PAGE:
The 2012 Design House is big enough to showcase the talents of a few dozen local designers and artists. (Photo courtesy Design House)

ABODE NEWS
Inside the Design House
In mid-April, a preview of the annual Design House—the event is now in its third year—showed off an impressive work-in-progress. Each spring, the Shelter for Help in Emergency (SHE), which supports victims of domestic violence, invites interior designers to apply their talents to a local house—with each designer transforming one room—then opens the home for tours. (ABODE is a sponsor of this year’s event.)

By May 5, when the Design House opens to the public, the property will be a showcase for local design and art. Designers from 20 different studios have tackled everything from re-tiling a powder room, to furnishing a baby nursery, to redoing kitchen cabinets and landscaping. “It’s become more of an art event,” said publicist Sandra Gallaudet, showing off a gallery to be hung with local works curated by MUSES Art for Living. “There’s no other event in town that brings all these people together.”

“This felt almost like an artist loft, like in Paris,” said local designer Cathy Cassety in the room she designed. It’s on the second floor of the property’s two-bedroom guest house, and it features a sloping ceiling and large windows overlooking a lake. Cassety has reimagined it as an artist’s studio, and local painter Meg West will show some of her landscapes as an integrated part of Cassety’s design. “I chose neutral colors so the paintings can stand out,” said Cassety. Besides a reading chair and a couch, there will be an easel with a half-finished canvas.

The house is a sprawling one with numerous large windows, ample indoor and outdoor space, and a prime spot overlooking a lake. But even those of us with more modest houses should find plenty of inspiration (not to mention eye candy). You can tour the 2012 Design House, located in Ivy Farms, May 5-20. See cvilledesignhouse.com for more!—Erika Howsare

BY THE NUMBERS
3,600
That’s the number of plants started in the greenhouse (including 12 different tomato varieties!) at the Local Food Hub’s educational farm in Scottsville. Why care? Because you can choose which ones you want to adopt at the Hub’s plant sale on May 5, 10am-3pm. Find out more at localfoodhub.org.

(Photo by John Robinson)

ART AND CRAFT
This month’s artisan: Lotta Helleberg
Can a wall hanging connect you to the natural surroundings outside your door? Yes, rather directly—if it’s made by textile artist Lotta Helleberg. Using naturally dyed fabric and paper, her work “focuses on documenting nature in our immediate surroundings.” Local plants make her fabric dyes and also become plates for printing directly onto surfaces.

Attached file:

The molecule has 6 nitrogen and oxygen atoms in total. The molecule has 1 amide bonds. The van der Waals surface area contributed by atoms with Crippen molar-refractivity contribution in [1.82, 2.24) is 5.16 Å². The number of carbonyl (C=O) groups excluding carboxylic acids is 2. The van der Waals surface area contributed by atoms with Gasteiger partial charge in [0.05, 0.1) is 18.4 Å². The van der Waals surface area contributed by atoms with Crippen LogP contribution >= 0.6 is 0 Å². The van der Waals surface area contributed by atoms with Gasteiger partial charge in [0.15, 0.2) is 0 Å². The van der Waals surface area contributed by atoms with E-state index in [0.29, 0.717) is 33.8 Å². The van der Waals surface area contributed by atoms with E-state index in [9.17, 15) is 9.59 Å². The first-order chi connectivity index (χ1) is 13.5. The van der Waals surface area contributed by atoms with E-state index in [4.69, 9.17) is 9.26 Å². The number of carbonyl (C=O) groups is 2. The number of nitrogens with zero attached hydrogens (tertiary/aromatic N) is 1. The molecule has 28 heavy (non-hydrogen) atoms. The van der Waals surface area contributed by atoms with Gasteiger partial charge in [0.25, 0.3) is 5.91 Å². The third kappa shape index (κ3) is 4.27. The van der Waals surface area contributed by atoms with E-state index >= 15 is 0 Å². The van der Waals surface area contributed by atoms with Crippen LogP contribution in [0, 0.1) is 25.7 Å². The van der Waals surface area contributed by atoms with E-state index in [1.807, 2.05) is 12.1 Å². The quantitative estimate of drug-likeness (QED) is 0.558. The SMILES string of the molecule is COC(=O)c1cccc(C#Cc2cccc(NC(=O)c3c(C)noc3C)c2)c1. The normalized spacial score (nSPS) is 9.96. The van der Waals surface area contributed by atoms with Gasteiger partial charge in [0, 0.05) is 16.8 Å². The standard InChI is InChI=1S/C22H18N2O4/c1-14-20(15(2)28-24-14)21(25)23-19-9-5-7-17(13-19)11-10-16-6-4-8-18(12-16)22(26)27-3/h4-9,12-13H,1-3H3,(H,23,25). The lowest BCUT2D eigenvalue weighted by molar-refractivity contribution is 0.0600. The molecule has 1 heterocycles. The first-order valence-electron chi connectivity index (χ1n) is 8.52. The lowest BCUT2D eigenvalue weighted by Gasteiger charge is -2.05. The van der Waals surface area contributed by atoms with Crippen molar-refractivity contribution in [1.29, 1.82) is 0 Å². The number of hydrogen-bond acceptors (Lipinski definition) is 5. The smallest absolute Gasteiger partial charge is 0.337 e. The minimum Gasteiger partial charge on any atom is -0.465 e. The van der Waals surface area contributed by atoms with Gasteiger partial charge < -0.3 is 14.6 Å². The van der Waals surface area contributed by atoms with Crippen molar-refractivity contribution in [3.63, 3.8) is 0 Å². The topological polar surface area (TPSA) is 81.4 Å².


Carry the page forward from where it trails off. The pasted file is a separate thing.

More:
See Helleberg’s work—art quilts, textile collages, and other objects—at Chroma Projects, The Barn Swallow, or O’Suzannah, or lottahelleberg.bigcartel.com. Learn more at lottahelleberg.com or email her at info@lottahelleberg.com.—Erika Howsare

Describe the style of your work in five words or less.
Nature-inspired, elegant simplicity.

Briefly, how did you become a textile artist?
As a graphic designer by profession, an avid gardener, and a sewer from an early age (inspired by my mother, who is an expert seamstress), my true passions are coming together in my current work. I have always loved natural materials, such as linen, silk, and handmade papers. I am also inspired by the historic aspect of patchwork and hand sewing and its role in our artistic heritage, here in the U.S. as well as in Scandinavia where I grew up.

What’s your favorite thing you’ve made in the last year?
The quilt Sumac Studies, which features sumac leaves eco-printed on silk and wool, appliqued onto hand-quilted natural linen. Eco-printing is a fascinating technique, where the leaves and plant materials are tightly bundled with the fabric and simmered in water. The plant releases color pigments, which adhere to the cloth. This quilt will be featured in a large international textile exhibit in Toronto, Canada later this year.

What’s an object you love in your home that you did not make?
We have a painting in our dining room by the late Robert Barbee, called The Fishermen, that I adore. Mr. Barbee was a renowned art professor at UVA for many years, and a wonderful contemporary artist.

(Photo by Ed Warwick)

YOU CAN DO IT
Tie one on
When it comes to design, I love to find new ways to repurpose, reuse, and reinvent what I already have. With the price of gasoline, shopping within our house provides a fun and affordable alternative. Growing up with a family in menswear, I have an unhealthy overabundance of ties, and despite being well-outfitted for my 9 to 5, I set out to find ways to thin out the rack and spruce up our abode.

NECKTIE WREATH
Materials:
Wire wreath form
Safety pins
Assorted neckties
This project couldn’t be easier. Starting with the narrow end of your tie, wrap it tightly around the wreath form until you come to the larger end of your tie. With the point facing up, secure the back of your tie to itself, holding the wrapped tie in place. Repeat until your wreath form is covered. Finish it off by tying a bow with an extra tie, or attach a bowtie. If you change your mind, the ties can be easily removed, replaced, or even worn again.

Don’t need a wreath? Neckties make fun and affordable curtain tie backs. Wrap them around throw pillows for an extra pop of color, or sew them into a one-of-a kind holiday tree skirt. In colors and patterns that match every décor, you can put those Father’s Day/graduation gifts to new use. Ladies, don’t feel left out: Peruse your father’s tie collection for inspiration, or pick them up for about a buck apiece at a local thrift store.—Ed Warwick